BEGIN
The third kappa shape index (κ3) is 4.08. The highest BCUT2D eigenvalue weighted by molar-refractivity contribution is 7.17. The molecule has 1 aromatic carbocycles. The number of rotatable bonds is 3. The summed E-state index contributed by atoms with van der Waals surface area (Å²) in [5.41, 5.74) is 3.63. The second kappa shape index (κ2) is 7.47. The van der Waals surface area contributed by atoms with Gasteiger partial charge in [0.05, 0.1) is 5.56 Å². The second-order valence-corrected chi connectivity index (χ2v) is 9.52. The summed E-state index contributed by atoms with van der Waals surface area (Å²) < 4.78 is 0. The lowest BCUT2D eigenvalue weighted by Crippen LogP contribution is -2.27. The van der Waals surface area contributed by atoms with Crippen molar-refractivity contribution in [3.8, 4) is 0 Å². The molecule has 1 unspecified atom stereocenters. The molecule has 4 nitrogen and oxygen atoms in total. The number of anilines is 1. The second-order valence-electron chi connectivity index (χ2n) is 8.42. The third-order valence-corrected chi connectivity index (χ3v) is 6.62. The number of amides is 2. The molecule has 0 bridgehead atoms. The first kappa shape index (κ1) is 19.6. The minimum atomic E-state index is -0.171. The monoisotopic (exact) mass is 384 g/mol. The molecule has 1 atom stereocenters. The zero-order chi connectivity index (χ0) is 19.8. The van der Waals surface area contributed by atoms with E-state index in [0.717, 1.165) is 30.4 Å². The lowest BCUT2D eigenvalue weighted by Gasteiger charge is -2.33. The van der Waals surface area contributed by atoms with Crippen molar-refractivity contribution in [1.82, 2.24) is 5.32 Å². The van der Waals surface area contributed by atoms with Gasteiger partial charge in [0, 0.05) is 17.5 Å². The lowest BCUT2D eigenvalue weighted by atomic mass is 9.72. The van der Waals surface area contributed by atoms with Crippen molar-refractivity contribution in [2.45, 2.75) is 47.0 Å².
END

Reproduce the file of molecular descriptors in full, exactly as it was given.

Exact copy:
The third kappa shape index (κ3) is 4.08. The highest BCUT2D eigenvalue weighted by molar-refractivity contribution is 7.17. The molecule has 1 aromatic carbocycles. The number of rotatable bonds is 3. The summed E-state index contributed by atoms with van der Waals surface area (Å²) in [5.41, 5.74) is 3.63. The second kappa shape index (κ2) is 7.47. The van der Waals surface area contributed by atoms with Gasteiger partial charge in [0.05, 0.1) is 5.56 Å². The second-order valence-corrected chi connectivity index (χ2v) is 9.52. The summed E-state index contributed by atoms with van der Waals surface area (Å²) < 4.78 is 0. The lowest BCUT2D eigenvalue weighted by Crippen LogP contribution is -2.27. The van der Waals surface area contributed by atoms with Crippen molar-refractivity contribution in [3.8, 4) is 0 Å². The molecule has 1 unspecified atom stereocenters. The molecule has 4 nitrogen and oxygen atoms in total. The number of anilines is 1. The second-order valence-electron chi connectivity index (χ2n) is 8.42. The third-order valence-corrected chi connectivity index (χ3v) is 6.62. The number of amides is 2. The molecule has 0 bridgehead atoms. The first kappa shape index (κ1) is 19.6. The minimum atomic E-state index is -0.171. The monoisotopic (exact) mass is 384 g/mol. The molecule has 1 atom stereocenters. The zero-order chi connectivity index (χ0) is 19.8. The van der Waals surface area contributed by atoms with E-state index in [0.717, 1.165) is 30.4 Å². The lowest BCUT2D eigenvalue weighted by Gasteiger charge is -2.33. The van der Waals surface area contributed by atoms with Crippen molar-refractivity contribution in [1.82, 2.24) is 5.32 Å². The van der Waals surface area contributed by atoms with Gasteiger partial charge in [0, 0.05) is 17.5 Å². The lowest BCUT2D eigenvalue weighted by atomic mass is 9.72. The van der Waals surface area contributed by atoms with Crippen molar-refractivity contribution in [2.45, 2.75) is 47.0 Å².